Researchers have developed a test for early detection of an esophageal adenocarcinoma precursor lesion that uses a swallowable balloon to collect DNA samples from the bottom of the esophagus, according to a report published in Science Translation Medicine.
Early detection can help prevent esophageal adenocarcinoma (EAC), however, that has traditionally required an endoscopy, which is both expensive and invasive. Clinicians can use the new device, developed by Amitabh Chak, MD, of the Case Western Reserve School of Medicine and University Hospitals Cleveland Medical Center and colleagues, in a 5-minute, outpatient test to detect Barrett’s esophagus (BE), according to a press release.
“Symptoms of [BE], such as heartburn, can also be commonly seen in individuals who have acid reflux disease without BE. These symptoms can easily be treated by over the counter medications, so people often don’t get tested for BE, particularly by an invasive test such as endoscopy,” Chak said in the press release. “As a result, when individuals develop EAC, 95% of the time the presence of the prior [BE] was undetected and unknown. We wanted an easier, less costly test that could provide a practical way for screening and early detection of individuals with BE, who can then be followed closely to prevent development of EAC.”
Instead of undergoing an endoscopy, patients can swallow a pill-sized capsule attached to a thin catheter. Once the capsule reaches the stomach, a balloon is inflated and maneuvered to swab the lower esophagus, where BE typically begins. The balloon is then deflated, and the capsule is retrieved through the mouth, according to the press release.
In clinical trials, 82% of patients reported little to no anxiety, pain or choking, and 95% said they would recommend the test to others, according to the press release.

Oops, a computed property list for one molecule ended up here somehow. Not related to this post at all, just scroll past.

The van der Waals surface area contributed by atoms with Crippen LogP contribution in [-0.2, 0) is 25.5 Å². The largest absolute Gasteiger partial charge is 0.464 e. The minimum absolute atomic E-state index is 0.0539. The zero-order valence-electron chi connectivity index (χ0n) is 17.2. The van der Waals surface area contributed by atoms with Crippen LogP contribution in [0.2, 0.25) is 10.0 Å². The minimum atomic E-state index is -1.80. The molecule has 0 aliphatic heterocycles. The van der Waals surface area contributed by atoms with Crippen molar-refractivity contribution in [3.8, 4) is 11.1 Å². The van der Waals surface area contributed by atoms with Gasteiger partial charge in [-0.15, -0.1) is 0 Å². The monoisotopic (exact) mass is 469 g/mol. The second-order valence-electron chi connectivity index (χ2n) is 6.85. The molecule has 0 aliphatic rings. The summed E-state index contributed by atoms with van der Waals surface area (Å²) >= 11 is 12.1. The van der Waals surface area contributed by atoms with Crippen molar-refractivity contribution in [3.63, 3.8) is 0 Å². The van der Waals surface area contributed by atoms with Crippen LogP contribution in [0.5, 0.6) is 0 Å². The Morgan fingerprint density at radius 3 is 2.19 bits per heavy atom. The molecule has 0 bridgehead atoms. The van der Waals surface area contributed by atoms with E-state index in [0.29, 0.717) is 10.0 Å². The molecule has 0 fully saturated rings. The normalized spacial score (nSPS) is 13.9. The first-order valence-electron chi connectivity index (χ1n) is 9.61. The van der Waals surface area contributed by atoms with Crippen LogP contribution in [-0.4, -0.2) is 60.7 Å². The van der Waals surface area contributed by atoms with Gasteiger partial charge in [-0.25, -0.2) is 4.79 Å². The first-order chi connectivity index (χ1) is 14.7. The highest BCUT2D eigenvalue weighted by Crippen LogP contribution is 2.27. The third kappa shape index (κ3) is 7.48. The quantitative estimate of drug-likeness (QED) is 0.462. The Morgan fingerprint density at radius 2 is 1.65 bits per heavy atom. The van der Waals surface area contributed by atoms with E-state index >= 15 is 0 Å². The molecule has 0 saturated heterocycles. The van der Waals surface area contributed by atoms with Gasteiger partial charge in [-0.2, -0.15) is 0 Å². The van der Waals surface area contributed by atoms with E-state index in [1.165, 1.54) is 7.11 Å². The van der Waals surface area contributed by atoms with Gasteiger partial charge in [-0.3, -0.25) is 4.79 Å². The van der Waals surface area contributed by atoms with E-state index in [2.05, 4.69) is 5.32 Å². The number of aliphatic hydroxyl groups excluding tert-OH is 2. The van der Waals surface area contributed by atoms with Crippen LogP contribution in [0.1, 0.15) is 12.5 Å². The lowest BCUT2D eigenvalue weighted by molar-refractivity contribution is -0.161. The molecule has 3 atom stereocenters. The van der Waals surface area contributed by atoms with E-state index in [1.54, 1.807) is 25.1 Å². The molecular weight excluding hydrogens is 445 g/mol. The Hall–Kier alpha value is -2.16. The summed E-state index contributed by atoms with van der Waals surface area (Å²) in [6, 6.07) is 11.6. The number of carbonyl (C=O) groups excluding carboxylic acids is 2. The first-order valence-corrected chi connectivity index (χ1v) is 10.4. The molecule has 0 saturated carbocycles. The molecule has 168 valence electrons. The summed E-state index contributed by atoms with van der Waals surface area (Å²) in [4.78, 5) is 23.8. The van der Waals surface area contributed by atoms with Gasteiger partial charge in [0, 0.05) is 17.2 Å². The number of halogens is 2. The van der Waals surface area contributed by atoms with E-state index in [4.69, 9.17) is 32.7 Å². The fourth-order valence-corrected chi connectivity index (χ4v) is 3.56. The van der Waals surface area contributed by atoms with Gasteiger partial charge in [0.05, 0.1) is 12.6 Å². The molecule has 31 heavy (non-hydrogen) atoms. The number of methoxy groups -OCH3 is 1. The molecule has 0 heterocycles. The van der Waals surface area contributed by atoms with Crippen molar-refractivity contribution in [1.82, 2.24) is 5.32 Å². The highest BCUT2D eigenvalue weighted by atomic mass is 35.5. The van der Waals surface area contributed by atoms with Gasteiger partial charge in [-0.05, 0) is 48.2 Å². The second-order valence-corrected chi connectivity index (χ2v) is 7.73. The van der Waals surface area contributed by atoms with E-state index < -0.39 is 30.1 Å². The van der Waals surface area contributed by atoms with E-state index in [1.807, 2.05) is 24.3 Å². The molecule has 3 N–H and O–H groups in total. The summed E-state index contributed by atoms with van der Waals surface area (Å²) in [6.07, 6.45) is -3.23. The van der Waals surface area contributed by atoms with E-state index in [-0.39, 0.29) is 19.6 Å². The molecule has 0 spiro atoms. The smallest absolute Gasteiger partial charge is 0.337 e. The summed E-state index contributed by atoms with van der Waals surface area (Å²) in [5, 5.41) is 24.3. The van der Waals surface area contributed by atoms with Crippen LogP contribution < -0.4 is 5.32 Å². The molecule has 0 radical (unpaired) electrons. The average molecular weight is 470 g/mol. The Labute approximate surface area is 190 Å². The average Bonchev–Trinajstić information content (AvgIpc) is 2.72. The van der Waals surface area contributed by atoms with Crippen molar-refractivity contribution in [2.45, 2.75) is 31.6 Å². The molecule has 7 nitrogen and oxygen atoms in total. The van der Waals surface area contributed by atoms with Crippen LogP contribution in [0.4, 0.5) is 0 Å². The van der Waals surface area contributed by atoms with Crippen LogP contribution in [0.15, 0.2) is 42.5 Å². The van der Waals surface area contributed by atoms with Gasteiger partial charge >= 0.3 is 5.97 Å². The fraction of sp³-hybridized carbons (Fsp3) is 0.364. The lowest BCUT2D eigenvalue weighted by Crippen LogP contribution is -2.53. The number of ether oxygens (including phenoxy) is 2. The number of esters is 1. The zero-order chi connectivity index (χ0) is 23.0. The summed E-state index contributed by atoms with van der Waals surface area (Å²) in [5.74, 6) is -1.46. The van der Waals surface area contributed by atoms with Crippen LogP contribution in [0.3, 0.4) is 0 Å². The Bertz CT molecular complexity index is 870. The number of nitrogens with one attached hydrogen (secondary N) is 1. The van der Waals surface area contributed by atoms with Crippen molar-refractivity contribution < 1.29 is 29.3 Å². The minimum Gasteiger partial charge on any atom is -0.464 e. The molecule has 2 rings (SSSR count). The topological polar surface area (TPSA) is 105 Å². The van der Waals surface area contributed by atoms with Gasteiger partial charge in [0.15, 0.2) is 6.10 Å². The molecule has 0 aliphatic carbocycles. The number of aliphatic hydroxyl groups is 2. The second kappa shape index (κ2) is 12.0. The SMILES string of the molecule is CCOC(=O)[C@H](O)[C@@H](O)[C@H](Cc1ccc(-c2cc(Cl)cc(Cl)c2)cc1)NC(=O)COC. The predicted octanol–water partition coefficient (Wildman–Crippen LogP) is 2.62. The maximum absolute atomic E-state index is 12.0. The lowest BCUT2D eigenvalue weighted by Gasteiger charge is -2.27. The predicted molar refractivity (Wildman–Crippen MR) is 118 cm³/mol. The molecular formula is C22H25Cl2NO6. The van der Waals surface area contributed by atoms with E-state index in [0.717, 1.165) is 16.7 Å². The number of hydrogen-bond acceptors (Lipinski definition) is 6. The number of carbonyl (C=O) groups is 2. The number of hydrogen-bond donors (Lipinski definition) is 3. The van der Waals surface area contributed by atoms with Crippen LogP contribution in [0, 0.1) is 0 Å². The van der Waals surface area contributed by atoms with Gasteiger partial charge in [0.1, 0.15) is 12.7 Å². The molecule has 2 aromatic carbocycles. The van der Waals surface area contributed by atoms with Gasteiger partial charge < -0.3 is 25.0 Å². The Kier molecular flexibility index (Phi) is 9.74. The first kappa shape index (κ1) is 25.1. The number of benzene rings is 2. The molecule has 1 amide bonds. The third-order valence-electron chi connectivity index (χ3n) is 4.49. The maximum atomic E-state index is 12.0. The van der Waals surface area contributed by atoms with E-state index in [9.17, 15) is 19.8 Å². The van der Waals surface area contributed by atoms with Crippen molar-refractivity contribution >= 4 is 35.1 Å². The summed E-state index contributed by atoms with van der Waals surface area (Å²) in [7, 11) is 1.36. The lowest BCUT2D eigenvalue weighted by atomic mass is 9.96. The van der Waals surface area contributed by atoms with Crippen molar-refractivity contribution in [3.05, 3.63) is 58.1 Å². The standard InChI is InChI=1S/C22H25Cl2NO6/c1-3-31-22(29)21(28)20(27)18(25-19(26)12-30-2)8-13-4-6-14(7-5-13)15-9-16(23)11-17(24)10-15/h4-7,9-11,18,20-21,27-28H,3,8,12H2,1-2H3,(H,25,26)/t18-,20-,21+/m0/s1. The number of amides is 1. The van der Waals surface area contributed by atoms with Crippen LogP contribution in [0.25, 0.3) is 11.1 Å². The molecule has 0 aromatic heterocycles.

Helen R. Moinova, PhD, of the department of medicine at Case Western Reserve University and University Hospitals Cleveland Medical Center, led a parallel study to identify DNA changes that could help diagnose BE. Using DNA collected from 300 esophagus endoscopy samples, researchers identified two genes, VIM and CCNA1, that were chemically modified by DNA methylation in BE. The test was 90% accurate in detecting BE or recognizing a normal esophagus, per the press release.
A clinical trial of 86 patients who underwent the swallowable balloon test was similarly successful in detecting BE with more than 90% accuracy.
For Further Information
More on the GI endoscopy market in the U.S. can be found in a series of reports published by iData Research entitled the U.S. Market Report Suite for Gastrointestinal Endoscopic Devices. The suite covers reports on the following markets: GI flexible endoscopy, capsule endoscopy, virtual colonoscopy, endoscopic retrograde cholangiopancreatography (ERCP), stenting and dilation, biopsy, specimen and foreign-body removal, hemostasis, enteral feeding, anti-reflux, and Barret’s Esophagus.
The iData report series on GI endoscopic devices covers the U.S. and 15 countries in Europe including Germany, France, the United Kingdom (U.K.), Italy, Spain, Benelux (Belgium, Netherlands and Luxemburg), Scandinavia (Finland, Denmark, Sweden and Norway), Portugal, Austria and Switzerland. Reports provide a comprehensive analysis including units sold, procedure numbers, market value, forecasts, as well as detailed competitive market shares and analysis of major players’ success strategies in each market and segment. To find out more about GI market data or procedure data, register online or email us at firstname.lastname@example.org for a U.S. Market Report Suite for Gastrointestinal Endoscopic Devices brochure and synopsis.